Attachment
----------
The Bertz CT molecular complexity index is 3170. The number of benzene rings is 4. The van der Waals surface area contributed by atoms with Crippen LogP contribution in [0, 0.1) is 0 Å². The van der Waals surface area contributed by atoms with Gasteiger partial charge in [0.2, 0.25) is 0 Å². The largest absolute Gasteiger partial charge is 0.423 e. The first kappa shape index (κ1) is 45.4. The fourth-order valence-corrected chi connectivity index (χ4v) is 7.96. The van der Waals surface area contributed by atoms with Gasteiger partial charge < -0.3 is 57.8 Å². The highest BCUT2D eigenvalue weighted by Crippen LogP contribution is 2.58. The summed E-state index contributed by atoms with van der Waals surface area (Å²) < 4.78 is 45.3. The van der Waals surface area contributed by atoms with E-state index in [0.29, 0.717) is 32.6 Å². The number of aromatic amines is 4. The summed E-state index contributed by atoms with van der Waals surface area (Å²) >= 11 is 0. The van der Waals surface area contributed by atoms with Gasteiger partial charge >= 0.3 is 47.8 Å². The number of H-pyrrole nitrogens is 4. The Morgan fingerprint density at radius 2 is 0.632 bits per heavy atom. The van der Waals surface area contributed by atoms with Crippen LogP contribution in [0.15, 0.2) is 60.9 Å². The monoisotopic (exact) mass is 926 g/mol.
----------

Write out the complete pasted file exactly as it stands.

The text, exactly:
The Bertz CT molecular complexity index is 3170. The number of benzene rings is 4. The van der Waals surface area contributed by atoms with Crippen LogP contribution in [0, 0.1) is 0 Å². The van der Waals surface area contributed by atoms with Gasteiger partial charge in [0.2, 0.25) is 0 Å². The largest absolute Gasteiger partial charge is 0.423 e. The first kappa shape index (κ1) is 45.4. The fourth-order valence-corrected chi connectivity index (χ4v) is 7.96. The van der Waals surface area contributed by atoms with Gasteiger partial charge < -0.3 is 57.8 Å². The highest BCUT2D eigenvalue weighted by Crippen LogP contribution is 2.58. The summed E-state index contributed by atoms with van der Waals surface area (Å²) < 4.78 is 45.3. The van der Waals surface area contributed by atoms with E-state index in [0.29, 0.717) is 32.6 Å². The number of aromatic amines is 4. The summed E-state index contributed by atoms with van der Waals surface area (Å²) >= 11 is 0. The van der Waals surface area contributed by atoms with Gasteiger partial charge >= 0.3 is 47.8 Å². The number of H-pyrrole nitrogens is 4. The Morgan fingerprint density at radius 2 is 0.632 bits per heavy atom. The van der Waals surface area contributed by atoms with Crippen LogP contribution in [0.15, 0.2) is 60.9 Å². The monoisotopic (exact) mass is 926 g/mol.